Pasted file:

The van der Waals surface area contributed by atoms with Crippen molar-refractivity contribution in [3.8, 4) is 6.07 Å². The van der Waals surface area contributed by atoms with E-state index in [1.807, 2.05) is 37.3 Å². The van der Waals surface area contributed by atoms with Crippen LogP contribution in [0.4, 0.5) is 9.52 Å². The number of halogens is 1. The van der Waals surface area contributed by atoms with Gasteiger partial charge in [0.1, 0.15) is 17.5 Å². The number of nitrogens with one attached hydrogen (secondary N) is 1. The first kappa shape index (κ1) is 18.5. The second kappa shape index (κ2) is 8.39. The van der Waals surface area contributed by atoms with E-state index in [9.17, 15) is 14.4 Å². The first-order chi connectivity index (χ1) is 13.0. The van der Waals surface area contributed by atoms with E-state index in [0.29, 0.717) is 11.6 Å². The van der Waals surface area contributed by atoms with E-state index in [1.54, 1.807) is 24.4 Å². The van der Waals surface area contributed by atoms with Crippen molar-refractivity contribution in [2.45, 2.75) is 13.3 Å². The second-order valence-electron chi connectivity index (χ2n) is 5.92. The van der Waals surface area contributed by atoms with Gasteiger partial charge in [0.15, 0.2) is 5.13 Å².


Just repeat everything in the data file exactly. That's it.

The van der Waals surface area contributed by atoms with Crippen molar-refractivity contribution in [3.8, 4) is 6.07 Å². The van der Waals surface area contributed by atoms with E-state index in [1.807, 2.05) is 37.3 Å². The van der Waals surface area contributed by atoms with Crippen LogP contribution in [0.4, 0.5) is 9.52 Å². The number of halogens is 1. The van der Waals surface area contributed by atoms with Gasteiger partial charge in [0.1, 0.15) is 17.5 Å². The number of nitrogens with one attached hydrogen (secondary N) is 1. The first kappa shape index (κ1) is 18.5. The second kappa shape index (κ2) is 8.39. The van der Waals surface area contributed by atoms with E-state index in [9.17, 15) is 14.4 Å². The first-order chi connectivity index (χ1) is 13.0. The van der Waals surface area contributed by atoms with E-state index in [0.29, 0.717) is 11.6 Å². The van der Waals surface area contributed by atoms with E-state index in [1.54, 1.807) is 24.4 Å². The van der Waals surface area contributed by atoms with Crippen molar-refractivity contribution in [2.45, 2.75) is 13.3 Å². The second-order valence-electron chi connectivity index (χ2n) is 5.92. The van der Waals surface area contributed by atoms with Gasteiger partial charge in [0.15, 0.2) is 5.13 Å².